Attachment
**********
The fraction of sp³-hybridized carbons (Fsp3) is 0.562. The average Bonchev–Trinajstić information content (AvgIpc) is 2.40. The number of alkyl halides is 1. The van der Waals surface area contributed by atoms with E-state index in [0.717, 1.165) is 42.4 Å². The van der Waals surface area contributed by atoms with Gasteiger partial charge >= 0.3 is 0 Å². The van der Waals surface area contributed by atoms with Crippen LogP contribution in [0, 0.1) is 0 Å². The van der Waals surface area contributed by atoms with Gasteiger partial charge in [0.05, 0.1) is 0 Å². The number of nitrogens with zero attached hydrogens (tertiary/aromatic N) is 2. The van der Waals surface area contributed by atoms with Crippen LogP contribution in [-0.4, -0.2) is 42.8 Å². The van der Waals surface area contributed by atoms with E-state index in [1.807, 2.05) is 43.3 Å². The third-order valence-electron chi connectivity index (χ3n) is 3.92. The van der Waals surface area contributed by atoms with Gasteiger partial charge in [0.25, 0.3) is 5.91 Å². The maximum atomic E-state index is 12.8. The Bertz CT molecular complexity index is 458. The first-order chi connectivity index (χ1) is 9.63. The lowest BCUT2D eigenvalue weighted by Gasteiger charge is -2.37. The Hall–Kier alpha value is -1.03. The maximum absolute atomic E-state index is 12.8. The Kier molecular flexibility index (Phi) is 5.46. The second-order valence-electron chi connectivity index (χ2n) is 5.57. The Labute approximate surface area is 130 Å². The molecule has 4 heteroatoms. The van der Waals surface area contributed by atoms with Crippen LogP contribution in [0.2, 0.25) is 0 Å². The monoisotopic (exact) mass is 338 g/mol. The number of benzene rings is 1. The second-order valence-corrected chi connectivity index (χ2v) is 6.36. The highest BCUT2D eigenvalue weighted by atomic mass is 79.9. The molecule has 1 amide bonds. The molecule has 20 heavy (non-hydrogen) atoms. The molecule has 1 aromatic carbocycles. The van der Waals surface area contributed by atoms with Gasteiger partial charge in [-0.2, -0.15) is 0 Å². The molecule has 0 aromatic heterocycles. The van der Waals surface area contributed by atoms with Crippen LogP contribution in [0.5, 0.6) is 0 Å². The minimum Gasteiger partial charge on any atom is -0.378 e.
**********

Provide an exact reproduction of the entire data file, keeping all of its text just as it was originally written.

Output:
The fraction of sp³-hybridized carbons (Fsp3) is 0.562. The average Bonchev–Trinajstić information content (AvgIpc) is 2.40. The number of alkyl halides is 1. The van der Waals surface area contributed by atoms with E-state index in [0.717, 1.165) is 42.4 Å². The van der Waals surface area contributed by atoms with Gasteiger partial charge >= 0.3 is 0 Å². The van der Waals surface area contributed by atoms with Crippen LogP contribution in [0, 0.1) is 0 Å². The van der Waals surface area contributed by atoms with Gasteiger partial charge in [0.05, 0.1) is 0 Å². The number of nitrogens with zero attached hydrogens (tertiary/aromatic N) is 2. The van der Waals surface area contributed by atoms with Crippen LogP contribution in [-0.4, -0.2) is 42.8 Å². The van der Waals surface area contributed by atoms with E-state index in [1.807, 2.05) is 43.3 Å². The third-order valence-electron chi connectivity index (χ3n) is 3.92. The van der Waals surface area contributed by atoms with Gasteiger partial charge in [0.25, 0.3) is 5.91 Å². The maximum atomic E-state index is 12.8. The Bertz CT molecular complexity index is 458. The first-order chi connectivity index (χ1) is 9.63. The lowest BCUT2D eigenvalue weighted by Gasteiger charge is -2.37. The Hall–Kier alpha value is -1.03. The maximum absolute atomic E-state index is 12.8. The Kier molecular flexibility index (Phi) is 5.46. The second-order valence-electron chi connectivity index (χ2n) is 5.57. The Labute approximate surface area is 130 Å². The molecule has 4 heteroatoms. The van der Waals surface area contributed by atoms with Crippen LogP contribution in [0.2, 0.25) is 0 Å². The monoisotopic (exact) mass is 338 g/mol. The number of benzene rings is 1. The second-order valence-corrected chi connectivity index (χ2v) is 6.36. The highest BCUT2D eigenvalue weighted by atomic mass is 79.9. The molecule has 1 amide bonds. The molecule has 20 heavy (non-hydrogen) atoms. The molecule has 1 aromatic carbocycles. The van der Waals surface area contributed by atoms with Gasteiger partial charge in [-0.2, -0.15) is 0 Å². The molecule has 0 aromatic heterocycles. The van der Waals surface area contributed by atoms with Crippen LogP contribution in [0.5, 0.6) is 0 Å². The minimum Gasteiger partial charge on any atom is -0.378 e.